Background. Members of the genus Bifidobacterium are abundant in the feces of babies during the exclusively-milk-diet period of life. Bifidobacterium longum is reported to be a common member of the infant fecal microbiota. However, B. longum is composed of three subspecies, two of which are represented in the bowel microbiota (B. longum subsp. longum; B. longum subsp. infantis). B. longum subspecies are not differentiated in many studies, so that their prevalence and relative abundances are not accurately known. This may largely be due to difficulty in assigning subspecies identity using DNA sequences of 16S rRNA or tuf genes that are commonly used in bacterial taxonomy.
Methods. We developed a qPCR method targeting the sialidase gene (subsp. infantis) and sugar kinase gene (subsp. longum) to differentiate the subspecies using specific primers and probes. Specificity of the primers/probes was tested by in silico, pangenomic search, and using DNA from standard cultures of bifidobacterial species. The utility of the method was further examined using DNA from feces that had been collected from infants inhabiting various geographical regions.
Results. A pangenomic search of the NCBI genomic database showed that the PCR primers/probes targeted only the respective genes of the two subspecies. The primers/probes showed total specificity when tested against DNA extracted from the gold standard strains (type cultures) of bifidobacterial species detected in infant feces. Use of the qPCR method with DNA extracted from the feces of infants of different ages, delivery method and nutrition, showed that subsp. infantis was detectable (0-32.4% prevalence) in the feces of Australian (n = 90), South-East Asian (n = 24), and Chinese babies (n = 91), but in all cases at low abundance (<0.01-4.6%) compared to subsp. longum (0.1-33.7% abundance; 21.4-100% prevalence).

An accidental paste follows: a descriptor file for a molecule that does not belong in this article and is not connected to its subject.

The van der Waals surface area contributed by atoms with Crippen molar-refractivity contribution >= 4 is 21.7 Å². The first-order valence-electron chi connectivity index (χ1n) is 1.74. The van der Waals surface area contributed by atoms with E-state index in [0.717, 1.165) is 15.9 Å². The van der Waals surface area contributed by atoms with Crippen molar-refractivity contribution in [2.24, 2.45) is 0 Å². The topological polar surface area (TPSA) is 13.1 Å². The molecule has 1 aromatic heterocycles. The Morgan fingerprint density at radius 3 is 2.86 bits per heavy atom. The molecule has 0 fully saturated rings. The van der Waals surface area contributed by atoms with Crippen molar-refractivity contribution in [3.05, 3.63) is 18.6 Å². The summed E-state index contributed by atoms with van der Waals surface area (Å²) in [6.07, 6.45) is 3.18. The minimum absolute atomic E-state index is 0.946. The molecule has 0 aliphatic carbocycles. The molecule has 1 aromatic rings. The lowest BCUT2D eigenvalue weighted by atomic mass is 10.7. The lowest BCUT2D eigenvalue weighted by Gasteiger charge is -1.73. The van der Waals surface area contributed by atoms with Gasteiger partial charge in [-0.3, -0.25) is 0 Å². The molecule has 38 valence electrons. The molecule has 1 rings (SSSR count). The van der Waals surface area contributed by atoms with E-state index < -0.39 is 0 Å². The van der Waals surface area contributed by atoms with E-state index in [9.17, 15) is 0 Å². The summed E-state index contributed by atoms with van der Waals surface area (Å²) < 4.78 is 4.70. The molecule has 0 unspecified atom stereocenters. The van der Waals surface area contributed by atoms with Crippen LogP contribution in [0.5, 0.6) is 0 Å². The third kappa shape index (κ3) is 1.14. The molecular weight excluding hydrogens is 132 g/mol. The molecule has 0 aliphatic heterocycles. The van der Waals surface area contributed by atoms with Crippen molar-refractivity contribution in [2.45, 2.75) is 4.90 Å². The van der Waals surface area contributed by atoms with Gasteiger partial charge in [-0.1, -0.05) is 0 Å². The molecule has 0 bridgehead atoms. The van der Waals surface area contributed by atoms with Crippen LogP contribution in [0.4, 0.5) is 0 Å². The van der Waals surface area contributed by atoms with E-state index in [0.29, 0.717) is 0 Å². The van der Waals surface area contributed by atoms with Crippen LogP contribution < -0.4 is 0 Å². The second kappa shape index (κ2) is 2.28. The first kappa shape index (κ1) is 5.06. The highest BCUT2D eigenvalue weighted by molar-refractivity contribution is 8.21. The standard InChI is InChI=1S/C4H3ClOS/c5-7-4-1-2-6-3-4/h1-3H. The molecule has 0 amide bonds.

Discussion. Our qPCR method differentiates B. longum subspecies longum and infantis using characteristic functional genes. It can be used as an identification aid for isolates of bifidobacteria, as well as in determining prevalence and abundance of the subspecies in feces. The method should thus be useful in ecological studies of the infant gut microbiota during early life where an understanding of the ecology of bifidobacterial species may be important in developing interventions to promote infant health.